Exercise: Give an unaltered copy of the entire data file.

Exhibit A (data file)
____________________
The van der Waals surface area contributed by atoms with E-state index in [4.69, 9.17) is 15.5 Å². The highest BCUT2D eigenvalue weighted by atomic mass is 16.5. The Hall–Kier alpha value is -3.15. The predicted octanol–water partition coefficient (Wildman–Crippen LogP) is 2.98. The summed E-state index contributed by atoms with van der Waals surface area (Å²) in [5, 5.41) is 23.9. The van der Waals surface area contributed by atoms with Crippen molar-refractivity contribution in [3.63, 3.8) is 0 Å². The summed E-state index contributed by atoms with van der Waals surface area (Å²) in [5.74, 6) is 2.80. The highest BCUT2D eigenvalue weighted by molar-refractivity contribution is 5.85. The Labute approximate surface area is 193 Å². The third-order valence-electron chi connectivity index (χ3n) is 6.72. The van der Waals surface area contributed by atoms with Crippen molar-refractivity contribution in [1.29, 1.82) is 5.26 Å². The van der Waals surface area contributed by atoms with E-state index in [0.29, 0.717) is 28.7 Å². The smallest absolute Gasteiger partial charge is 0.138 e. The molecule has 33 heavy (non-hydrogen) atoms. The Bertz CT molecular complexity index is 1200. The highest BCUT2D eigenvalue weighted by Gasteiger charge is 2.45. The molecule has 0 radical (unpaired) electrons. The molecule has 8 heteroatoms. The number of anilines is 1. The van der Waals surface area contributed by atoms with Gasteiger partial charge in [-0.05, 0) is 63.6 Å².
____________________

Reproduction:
The van der Waals surface area contributed by atoms with E-state index in [4.69, 9.17) is 15.5 Å². The highest BCUT2D eigenvalue weighted by atomic mass is 16.5. The Hall–Kier alpha value is -3.15. The predicted octanol–water partition coefficient (Wildman–Crippen LogP) is 2.98. The summed E-state index contributed by atoms with van der Waals surface area (Å²) in [5, 5.41) is 23.9. The van der Waals surface area contributed by atoms with Crippen molar-refractivity contribution in [3.63, 3.8) is 0 Å². The summed E-state index contributed by atoms with van der Waals surface area (Å²) in [5.74, 6) is 2.80. The highest BCUT2D eigenvalue weighted by molar-refractivity contribution is 5.85. The Labute approximate surface area is 193 Å². The third-order valence-electron chi connectivity index (χ3n) is 6.72. The van der Waals surface area contributed by atoms with Crippen molar-refractivity contribution in [1.29, 1.82) is 5.26 Å². The van der Waals surface area contributed by atoms with E-state index in [0.29, 0.717) is 28.7 Å². The smallest absolute Gasteiger partial charge is 0.138 e. The molecule has 33 heavy (non-hydrogen) atoms. The Bertz CT molecular complexity index is 1200. The highest BCUT2D eigenvalue weighted by Gasteiger charge is 2.45. The molecule has 0 radical (unpaired) electrons. The molecule has 8 heteroatoms. The number of anilines is 1. The van der Waals surface area contributed by atoms with Gasteiger partial charge in [-0.05, 0) is 63.6 Å².